Nacional Los Glaciares, Argentina-Torres del Paine,
Southern Argentina and Chile share an immense, sparsely populated expanse divided by the Andes Mountains, commonly known as Patagonia. Dramatic granite peaks and spires tower over the surrounding plains, creating some of the most impressive mountain vistas in South America. Begining in El Chalten, we entered Los Glaciares National Park, walked the trails and climbed on the legendary Torre Mount Glacier. We made a Tyrolean crossing of the Fitz Roy River (Milk River), pulling ourselves over the fast moving and cold water. All necessary equipment (rope, harness, crampone, ice-axe) was provided. El Calafate is the end of one of the worlds' longest ice fields. The Perito Merino glacier stretches 19 miles into the Andes and is 230 feet high when it reaches the coast. The roar of massive ice blocks collapsing into the water can be heard miles away.
We drove through the Patagonian plains to Torres del Paine National Park, a crown jewel in the Chilean National Park system. After passing through Cerro Castillo, a small village near the Chilean border, we had our first views of the Paine massif towering above the plains in the distance. Upon entering the park (established in 1970 and given World Heritage status in 1978), we were greeted by small herds of guanacos, a wild relative of the llama. Two days later, we boarded a catamaran for the 20-minute ride to the far side of Lake Pehoe. From the arrival dock, we followed a short trail to our campsite. After setting up, we began hiking through the rolling foothills at the base of Paine Grande peak. Two days later, we crossed the French River on a foot bridge and followed a steep trail along the narrow gorge. Our route took us through lenga forests on the southeastern slopes of Cerro Paine Grande (the highest peak in the park at 10,007 feet) and crossed a few small creeks. As we gained altitude, we scrambled through rocky sections of the mountain's boulder moraines to a breathtaking lookout point. We had views of the high peaks that surrounded us from this extraordinarily beautiful cirque. The Paine Horns (8,530 feet), as well as the Máscara (7,545 feet) and Espada spires (8,205 feet) were among them. We marveled at the geology of these incredible rock formations as we watched patches of snow break loose and thunder down Cerro Paines' rock and ice face. We spent two nights at the Pehoé Lake Campsite.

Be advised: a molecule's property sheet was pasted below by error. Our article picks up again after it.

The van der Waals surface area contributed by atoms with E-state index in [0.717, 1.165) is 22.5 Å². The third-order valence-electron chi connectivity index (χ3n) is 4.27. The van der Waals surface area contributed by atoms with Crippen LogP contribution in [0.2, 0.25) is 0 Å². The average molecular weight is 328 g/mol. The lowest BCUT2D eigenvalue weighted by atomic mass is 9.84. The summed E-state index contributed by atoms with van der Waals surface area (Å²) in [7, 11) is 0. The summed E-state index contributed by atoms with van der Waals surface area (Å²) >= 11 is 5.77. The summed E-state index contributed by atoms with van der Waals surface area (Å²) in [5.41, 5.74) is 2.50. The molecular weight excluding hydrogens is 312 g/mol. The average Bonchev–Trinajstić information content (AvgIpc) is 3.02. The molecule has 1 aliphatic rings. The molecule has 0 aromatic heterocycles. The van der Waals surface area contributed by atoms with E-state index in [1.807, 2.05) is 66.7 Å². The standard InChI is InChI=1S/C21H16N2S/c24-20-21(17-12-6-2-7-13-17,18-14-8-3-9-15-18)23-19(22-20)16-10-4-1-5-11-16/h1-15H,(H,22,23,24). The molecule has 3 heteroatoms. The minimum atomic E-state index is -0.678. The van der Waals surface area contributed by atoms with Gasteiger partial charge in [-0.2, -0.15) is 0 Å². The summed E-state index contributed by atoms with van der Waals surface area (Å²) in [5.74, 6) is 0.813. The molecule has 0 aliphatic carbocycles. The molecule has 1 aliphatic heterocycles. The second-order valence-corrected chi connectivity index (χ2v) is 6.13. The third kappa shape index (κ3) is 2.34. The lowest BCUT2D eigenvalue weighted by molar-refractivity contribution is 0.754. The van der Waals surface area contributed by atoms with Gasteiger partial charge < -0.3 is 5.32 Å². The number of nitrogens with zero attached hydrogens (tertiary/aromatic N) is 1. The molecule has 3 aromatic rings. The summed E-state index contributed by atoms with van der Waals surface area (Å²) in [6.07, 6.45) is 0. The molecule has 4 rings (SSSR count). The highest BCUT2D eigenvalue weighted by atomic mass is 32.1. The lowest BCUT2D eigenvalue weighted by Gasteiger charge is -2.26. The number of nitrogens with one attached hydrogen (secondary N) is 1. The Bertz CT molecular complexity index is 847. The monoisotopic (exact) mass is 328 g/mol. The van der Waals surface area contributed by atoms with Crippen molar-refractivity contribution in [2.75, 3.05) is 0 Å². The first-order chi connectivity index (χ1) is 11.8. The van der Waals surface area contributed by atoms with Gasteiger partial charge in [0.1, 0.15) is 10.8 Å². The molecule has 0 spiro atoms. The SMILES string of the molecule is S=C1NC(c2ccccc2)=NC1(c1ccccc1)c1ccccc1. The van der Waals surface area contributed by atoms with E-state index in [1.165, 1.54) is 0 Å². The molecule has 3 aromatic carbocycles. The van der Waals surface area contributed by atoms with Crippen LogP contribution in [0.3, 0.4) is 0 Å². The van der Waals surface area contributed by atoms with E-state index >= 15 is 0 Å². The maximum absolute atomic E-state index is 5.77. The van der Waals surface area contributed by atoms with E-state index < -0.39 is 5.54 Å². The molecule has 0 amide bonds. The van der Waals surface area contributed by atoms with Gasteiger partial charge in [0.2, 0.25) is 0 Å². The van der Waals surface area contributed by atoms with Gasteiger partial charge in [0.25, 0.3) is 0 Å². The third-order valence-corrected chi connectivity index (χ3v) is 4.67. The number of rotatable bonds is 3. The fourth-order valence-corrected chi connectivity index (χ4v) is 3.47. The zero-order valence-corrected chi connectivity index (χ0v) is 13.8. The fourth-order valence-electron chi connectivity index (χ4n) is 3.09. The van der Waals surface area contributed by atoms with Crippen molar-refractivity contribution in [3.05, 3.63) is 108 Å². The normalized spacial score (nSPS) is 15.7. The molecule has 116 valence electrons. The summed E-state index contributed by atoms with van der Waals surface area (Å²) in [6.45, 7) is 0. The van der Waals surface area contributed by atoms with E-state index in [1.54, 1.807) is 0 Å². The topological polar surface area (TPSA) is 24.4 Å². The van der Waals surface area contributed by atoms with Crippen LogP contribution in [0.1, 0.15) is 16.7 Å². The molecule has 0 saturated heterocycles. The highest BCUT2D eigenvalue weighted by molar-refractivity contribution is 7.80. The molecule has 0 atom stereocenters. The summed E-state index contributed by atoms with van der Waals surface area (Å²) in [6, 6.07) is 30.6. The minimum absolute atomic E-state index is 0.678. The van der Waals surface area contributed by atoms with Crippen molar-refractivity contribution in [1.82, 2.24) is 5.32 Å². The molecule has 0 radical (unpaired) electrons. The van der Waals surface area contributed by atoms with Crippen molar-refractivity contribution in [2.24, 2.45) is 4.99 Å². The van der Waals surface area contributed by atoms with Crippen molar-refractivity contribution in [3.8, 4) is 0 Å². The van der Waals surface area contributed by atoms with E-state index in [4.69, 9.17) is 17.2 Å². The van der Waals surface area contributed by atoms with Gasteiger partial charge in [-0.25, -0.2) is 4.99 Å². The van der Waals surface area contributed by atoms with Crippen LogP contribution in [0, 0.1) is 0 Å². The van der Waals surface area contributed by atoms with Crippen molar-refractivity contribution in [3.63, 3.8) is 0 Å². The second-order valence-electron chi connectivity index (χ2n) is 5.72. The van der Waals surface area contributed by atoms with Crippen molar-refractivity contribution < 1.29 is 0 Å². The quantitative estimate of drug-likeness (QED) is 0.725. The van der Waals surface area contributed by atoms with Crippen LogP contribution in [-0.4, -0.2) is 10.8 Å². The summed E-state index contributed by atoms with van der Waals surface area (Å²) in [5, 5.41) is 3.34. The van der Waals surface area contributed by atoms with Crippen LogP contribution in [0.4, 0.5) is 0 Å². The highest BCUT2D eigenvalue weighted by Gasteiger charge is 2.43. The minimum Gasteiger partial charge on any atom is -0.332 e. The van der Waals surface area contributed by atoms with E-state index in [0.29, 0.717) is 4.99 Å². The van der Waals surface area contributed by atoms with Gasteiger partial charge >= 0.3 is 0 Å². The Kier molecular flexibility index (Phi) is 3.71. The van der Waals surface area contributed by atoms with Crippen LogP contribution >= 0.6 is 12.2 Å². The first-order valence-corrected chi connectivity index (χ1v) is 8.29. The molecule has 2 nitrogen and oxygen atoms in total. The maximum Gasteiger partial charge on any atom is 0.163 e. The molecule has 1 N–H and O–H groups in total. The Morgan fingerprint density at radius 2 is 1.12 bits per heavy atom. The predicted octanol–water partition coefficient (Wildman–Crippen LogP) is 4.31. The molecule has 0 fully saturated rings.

Ushuaia, the Southernmost city in the world, is enchanting and mesmerizing. It is located in Tierra del Fuego (Land of Fire) Patagonia, Argentina.
Iguazu Falls is taller than Niagra Falls and twice as wide, with 275 cascades spread in a horsehoe shape over two miles of the Iguazu River which borders Brazil and Argentina. Photos were taken from both countries
(1) Miami to Buenos Aires, Argentina (2) El Calafate to El Chalten. (3) Trek Parque Nacional Los Glaciares. (4) Perito Moreno Glacier. (5) Torres del Paine, Chile. (6) Las Torres, Ascensio River Valley. (7) Lake Pehoe boat trip to French Valley. (8) Grey Glacier, Puerto Natales-Rio Grande, Tierra del Fuego-Tierra Mayor Valley. (9) Ushuaia (10) Iguazu Falls. (11) Buenos Aires to Miami